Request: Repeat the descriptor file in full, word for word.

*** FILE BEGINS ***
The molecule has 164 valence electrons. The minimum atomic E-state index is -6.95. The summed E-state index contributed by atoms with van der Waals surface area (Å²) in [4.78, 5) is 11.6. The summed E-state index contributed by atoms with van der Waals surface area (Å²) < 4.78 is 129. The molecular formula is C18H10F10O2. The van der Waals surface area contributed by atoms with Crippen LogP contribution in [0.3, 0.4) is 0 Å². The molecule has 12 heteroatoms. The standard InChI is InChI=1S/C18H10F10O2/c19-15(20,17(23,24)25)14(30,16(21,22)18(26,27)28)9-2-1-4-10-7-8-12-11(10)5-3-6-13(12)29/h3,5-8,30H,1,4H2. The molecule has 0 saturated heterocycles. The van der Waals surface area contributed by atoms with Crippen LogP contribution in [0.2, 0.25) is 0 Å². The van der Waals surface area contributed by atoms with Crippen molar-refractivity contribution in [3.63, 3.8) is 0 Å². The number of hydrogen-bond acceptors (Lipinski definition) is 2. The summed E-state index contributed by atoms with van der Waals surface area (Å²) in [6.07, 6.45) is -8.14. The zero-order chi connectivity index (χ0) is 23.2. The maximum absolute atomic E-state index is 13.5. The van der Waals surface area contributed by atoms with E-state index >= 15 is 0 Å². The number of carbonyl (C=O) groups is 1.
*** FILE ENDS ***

The molecule has 164 valence electrons. The minimum atomic E-state index is -6.95. The summed E-state index contributed by atoms with van der Waals surface area (Å²) in [4.78, 5) is 11.6. The summed E-state index contributed by atoms with van der Waals surface area (Å²) < 4.78 is 129. The molecular formula is C18H10F10O2. The van der Waals surface area contributed by atoms with Crippen LogP contribution in [0.3, 0.4) is 0 Å². The molecule has 12 heteroatoms. The standard InChI is InChI=1S/C18H10F10O2/c19-15(20,17(23,24)25)14(30,16(21,22)18(26,27)28)9-2-1-4-10-7-8-12-11(10)5-3-6-13(12)29/h3,5-8,30H,1,4H2. The molecule has 0 saturated heterocycles. The van der Waals surface area contributed by atoms with Crippen LogP contribution in [0.2, 0.25) is 0 Å². The van der Waals surface area contributed by atoms with Crippen molar-refractivity contribution in [3.63, 3.8) is 0 Å². The number of hydrogen-bond acceptors (Lipinski definition) is 2. The summed E-state index contributed by atoms with van der Waals surface area (Å²) in [6.07, 6.45) is -8.14. The zero-order chi connectivity index (χ0) is 23.2. The maximum absolute atomic E-state index is 13.5. The van der Waals surface area contributed by atoms with E-state index >= 15 is 0 Å². The number of carbonyl (C=O) groups is 1.